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Driving modernisation with the DVLA — 3 key takeaways

Assembling and running a high-performance, collaborative team can be one of the biggest challenges in building a customer-facing service. And when you couple that with a complex technical delivery, it’s a process with a lot of moving parts. So how do you get these elements right and shape culture and process at the same time?

In our latest Made Tech Talks Webinar, Scott Edwards, one of our Lead Engineers here at Made Tech, talked through a recent project we ran with the DVLA. We worked as part of a blended team to help the organisation modernise its Driver’s First Provisional service — all with the goal of helping new drivers get on the road.

To watch the full webinar, hit play below — or keep on reading to find out our three key takeaways.

Break down team barriers and encourage collaboration

One of the key challenges the DVLA faced was centred around their collaboration between roles. And for Scott, driving collaboration meant breaking down these barriers. To encourage collaboration, Scott and the team implemented a SCRUM framework, which helped team members more easily understand the business needs of the project, split work into sensible iterations, and work as a single team.

The team also focused on working together in the same room — albeit virtually — as well as championing transparent communication, which enabled them to raise any issues or challenges so that they could improve processes moving forward.

Expand the scope of automated testing 

Another key challenge the DVLA faced was that as they continued to expand their service, their testing scope just kept getting larger.

In traditional models of development, developers will typically build a feature, and then hand it over to testers to find any errors. But as the service scales, features are added, and the scope of testing increases, this can become a blocker to getting new services live on production.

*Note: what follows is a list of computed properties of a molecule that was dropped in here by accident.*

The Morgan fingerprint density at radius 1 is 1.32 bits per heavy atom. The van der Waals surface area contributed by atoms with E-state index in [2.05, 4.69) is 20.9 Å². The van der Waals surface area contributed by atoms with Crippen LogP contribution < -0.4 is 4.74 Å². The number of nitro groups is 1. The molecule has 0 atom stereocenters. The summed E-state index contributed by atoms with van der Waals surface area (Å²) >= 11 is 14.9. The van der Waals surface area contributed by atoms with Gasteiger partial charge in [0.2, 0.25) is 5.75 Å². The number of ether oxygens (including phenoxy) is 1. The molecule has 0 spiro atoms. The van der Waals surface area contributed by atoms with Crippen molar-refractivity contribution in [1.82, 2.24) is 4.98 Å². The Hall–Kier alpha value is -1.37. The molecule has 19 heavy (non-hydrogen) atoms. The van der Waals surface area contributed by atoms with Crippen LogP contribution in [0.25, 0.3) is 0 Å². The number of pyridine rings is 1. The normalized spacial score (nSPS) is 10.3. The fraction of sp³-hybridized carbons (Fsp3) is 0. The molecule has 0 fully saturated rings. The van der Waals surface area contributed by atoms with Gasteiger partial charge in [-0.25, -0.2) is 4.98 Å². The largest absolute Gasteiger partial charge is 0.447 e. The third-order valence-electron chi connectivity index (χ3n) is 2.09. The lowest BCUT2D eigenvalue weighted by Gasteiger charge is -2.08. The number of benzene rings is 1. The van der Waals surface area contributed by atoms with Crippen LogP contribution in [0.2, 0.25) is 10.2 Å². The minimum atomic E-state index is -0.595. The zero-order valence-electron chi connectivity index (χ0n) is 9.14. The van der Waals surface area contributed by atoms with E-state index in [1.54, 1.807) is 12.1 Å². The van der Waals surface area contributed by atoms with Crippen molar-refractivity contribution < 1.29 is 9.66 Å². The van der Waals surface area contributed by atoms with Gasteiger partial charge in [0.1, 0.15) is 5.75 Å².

Scott explained that making this testing process more efficient starts with automation, and building up cumulative testing capability over time. By encouraging knowledge and skills sharing between roles, developers can feel empowered to learn how to test, while testers can likewise be empowered to develop code that automates the testing process. 

This means that teams can quickly identify errors and integration issues, but it also ensures lower operational costs and organisational risks.

Slowly introduce new ways of working

Ultimately, when you’re implementing new processes, it can be tempting to roll things out as quickly as possible — especially on the technical side of things. But, Scott cautioned, we need to remember that this process is also about cultural change, and will mean teams will need to learn to work together in a new way.

Scott suggested being understanding as to how people’s identities intertwine with who they are at work. He also recommended that teams implement knowledge-sharing sessions, where team members can ask questions, or share domain-specific expertise, as well as hosting retrospectives to dive deeper into projects after completion.

Going through this process slowly will help rally people around a shared goal, encourage deeper knowledge sharing, develop trust between team members, and allow teams to modify and optimise their processes over time.

If you enjoyed our Driving Modernisation with the DVLA webinar, be sure to keep your eye on our page for more upcoming events. For more great conversations on all things tech in the public sector, take a look at our new podcast Making Tech Better.

About the Author

Avatar for Camille Hogg

Camille Hogg

Content Writer at Made Tech

Big fan of research, storytelling, and all things tech.